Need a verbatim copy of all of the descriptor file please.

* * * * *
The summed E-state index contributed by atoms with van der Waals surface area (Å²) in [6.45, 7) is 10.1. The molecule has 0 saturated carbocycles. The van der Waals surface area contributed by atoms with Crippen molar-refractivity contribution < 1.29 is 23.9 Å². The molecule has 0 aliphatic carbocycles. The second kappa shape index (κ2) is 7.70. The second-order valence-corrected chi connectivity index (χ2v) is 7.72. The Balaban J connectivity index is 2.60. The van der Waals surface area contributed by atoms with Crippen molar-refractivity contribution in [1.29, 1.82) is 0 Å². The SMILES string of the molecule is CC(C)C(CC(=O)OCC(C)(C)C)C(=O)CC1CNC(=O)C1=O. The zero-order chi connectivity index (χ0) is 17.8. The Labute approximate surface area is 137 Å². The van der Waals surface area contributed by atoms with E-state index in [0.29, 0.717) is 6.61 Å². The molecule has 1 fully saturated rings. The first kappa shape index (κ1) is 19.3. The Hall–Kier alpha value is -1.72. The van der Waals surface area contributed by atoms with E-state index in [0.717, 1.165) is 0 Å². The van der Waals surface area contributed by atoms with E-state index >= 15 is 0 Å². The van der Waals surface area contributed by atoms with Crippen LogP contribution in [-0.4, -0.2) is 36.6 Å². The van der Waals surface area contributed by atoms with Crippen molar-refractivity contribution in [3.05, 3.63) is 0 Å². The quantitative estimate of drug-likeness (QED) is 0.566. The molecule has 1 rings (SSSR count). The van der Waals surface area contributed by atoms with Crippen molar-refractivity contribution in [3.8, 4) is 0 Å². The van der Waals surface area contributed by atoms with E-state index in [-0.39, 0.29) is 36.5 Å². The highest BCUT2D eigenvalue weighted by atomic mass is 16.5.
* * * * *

The summed E-state index contributed by atoms with van der Waals surface area (Å²) in [6.45, 7) is 10.1. The molecule has 0 saturated carbocycles. The van der Waals surface area contributed by atoms with Crippen molar-refractivity contribution < 1.29 is 23.9 Å². The molecule has 0 aliphatic carbocycles. The second kappa shape index (κ2) is 7.70. The second-order valence-corrected chi connectivity index (χ2v) is 7.72. The Balaban J connectivity index is 2.60. The van der Waals surface area contributed by atoms with Crippen molar-refractivity contribution in [1.29, 1.82) is 0 Å². The SMILES string of the molecule is CC(C)C(CC(=O)OCC(C)(C)C)C(=O)CC1CNC(=O)C1=O. The zero-order chi connectivity index (χ0) is 17.8. The Labute approximate surface area is 137 Å². The van der Waals surface area contributed by atoms with E-state index in [0.29, 0.717) is 6.61 Å². The molecule has 1 fully saturated rings. The first kappa shape index (κ1) is 19.3. The Hall–Kier alpha value is -1.72. The van der Waals surface area contributed by atoms with E-state index in [0.717, 1.165) is 0 Å². The van der Waals surface area contributed by atoms with E-state index >= 15 is 0 Å². The van der Waals surface area contributed by atoms with Crippen LogP contribution in [-0.4, -0.2) is 36.6 Å². The van der Waals surface area contributed by atoms with Crippen molar-refractivity contribution in [3.05, 3.63) is 0 Å². The quantitative estimate of drug-likeness (QED) is 0.566. The molecule has 1 rings (SSSR count). The van der Waals surface area contributed by atoms with Crippen molar-refractivity contribution in [3.8, 4) is 0 Å². The van der Waals surface area contributed by atoms with E-state index in [-0.39, 0.29) is 36.5 Å². The highest BCUT2D eigenvalue weighted by atomic mass is 16.5.